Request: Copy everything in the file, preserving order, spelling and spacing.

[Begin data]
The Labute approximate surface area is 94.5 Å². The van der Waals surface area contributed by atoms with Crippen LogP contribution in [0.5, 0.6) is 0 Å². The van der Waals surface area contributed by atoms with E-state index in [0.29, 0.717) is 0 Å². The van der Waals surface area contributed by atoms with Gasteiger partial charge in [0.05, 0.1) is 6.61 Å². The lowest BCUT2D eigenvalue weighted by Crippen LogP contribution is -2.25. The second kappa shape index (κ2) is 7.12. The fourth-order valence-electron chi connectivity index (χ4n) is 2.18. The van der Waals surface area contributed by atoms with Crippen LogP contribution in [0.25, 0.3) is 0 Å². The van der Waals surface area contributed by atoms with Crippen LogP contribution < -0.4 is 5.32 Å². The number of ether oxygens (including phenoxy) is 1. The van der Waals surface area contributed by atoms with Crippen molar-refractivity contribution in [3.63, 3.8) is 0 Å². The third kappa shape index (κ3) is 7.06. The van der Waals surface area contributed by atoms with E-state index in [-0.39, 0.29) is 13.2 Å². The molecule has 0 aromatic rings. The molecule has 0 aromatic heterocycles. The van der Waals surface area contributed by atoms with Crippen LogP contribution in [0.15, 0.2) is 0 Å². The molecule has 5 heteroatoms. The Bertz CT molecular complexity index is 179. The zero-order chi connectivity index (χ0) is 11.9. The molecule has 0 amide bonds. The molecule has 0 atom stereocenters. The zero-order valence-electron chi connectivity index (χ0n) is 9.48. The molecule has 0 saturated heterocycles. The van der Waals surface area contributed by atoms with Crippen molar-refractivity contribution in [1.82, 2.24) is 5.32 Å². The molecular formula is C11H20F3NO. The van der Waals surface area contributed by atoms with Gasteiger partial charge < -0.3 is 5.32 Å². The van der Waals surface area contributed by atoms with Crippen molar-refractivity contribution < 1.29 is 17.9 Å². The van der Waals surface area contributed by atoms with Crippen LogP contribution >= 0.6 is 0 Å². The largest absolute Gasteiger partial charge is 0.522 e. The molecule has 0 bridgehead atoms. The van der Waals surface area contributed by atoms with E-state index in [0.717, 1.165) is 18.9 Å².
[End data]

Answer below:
The Labute approximate surface area is 94.5 Å². The van der Waals surface area contributed by atoms with Crippen LogP contribution in [0.5, 0.6) is 0 Å². The van der Waals surface area contributed by atoms with E-state index in [0.29, 0.717) is 0 Å². The van der Waals surface area contributed by atoms with Gasteiger partial charge in [0.05, 0.1) is 6.61 Å². The lowest BCUT2D eigenvalue weighted by Crippen LogP contribution is -2.25. The second kappa shape index (κ2) is 7.12. The fourth-order valence-electron chi connectivity index (χ4n) is 2.18. The van der Waals surface area contributed by atoms with Crippen LogP contribution in [0.25, 0.3) is 0 Å². The van der Waals surface area contributed by atoms with Crippen LogP contribution < -0.4 is 5.32 Å². The number of ether oxygens (including phenoxy) is 1. The van der Waals surface area contributed by atoms with Crippen molar-refractivity contribution in [3.63, 3.8) is 0 Å². The third kappa shape index (κ3) is 7.06. The van der Waals surface area contributed by atoms with E-state index in [-0.39, 0.29) is 13.2 Å². The molecule has 0 aromatic rings. The molecule has 0 aromatic heterocycles. The van der Waals surface area contributed by atoms with Crippen LogP contribution in [0.15, 0.2) is 0 Å². The molecule has 5 heteroatoms. The Bertz CT molecular complexity index is 179. The zero-order chi connectivity index (χ0) is 11.9. The molecule has 0 amide bonds. The molecule has 0 atom stereocenters. The zero-order valence-electron chi connectivity index (χ0n) is 9.48. The molecule has 0 saturated heterocycles. The van der Waals surface area contributed by atoms with Crippen molar-refractivity contribution in [1.82, 2.24) is 5.32 Å². The molecular formula is C11H20F3NO. The van der Waals surface area contributed by atoms with Gasteiger partial charge < -0.3 is 5.32 Å². The van der Waals surface area contributed by atoms with Crippen molar-refractivity contribution < 1.29 is 17.9 Å². The van der Waals surface area contributed by atoms with Crippen LogP contribution >= 0.6 is 0 Å². The largest absolute Gasteiger partial charge is 0.522 e. The molecule has 0 bridgehead atoms. The van der Waals surface area contributed by atoms with E-state index in [0.717, 1.165) is 18.9 Å².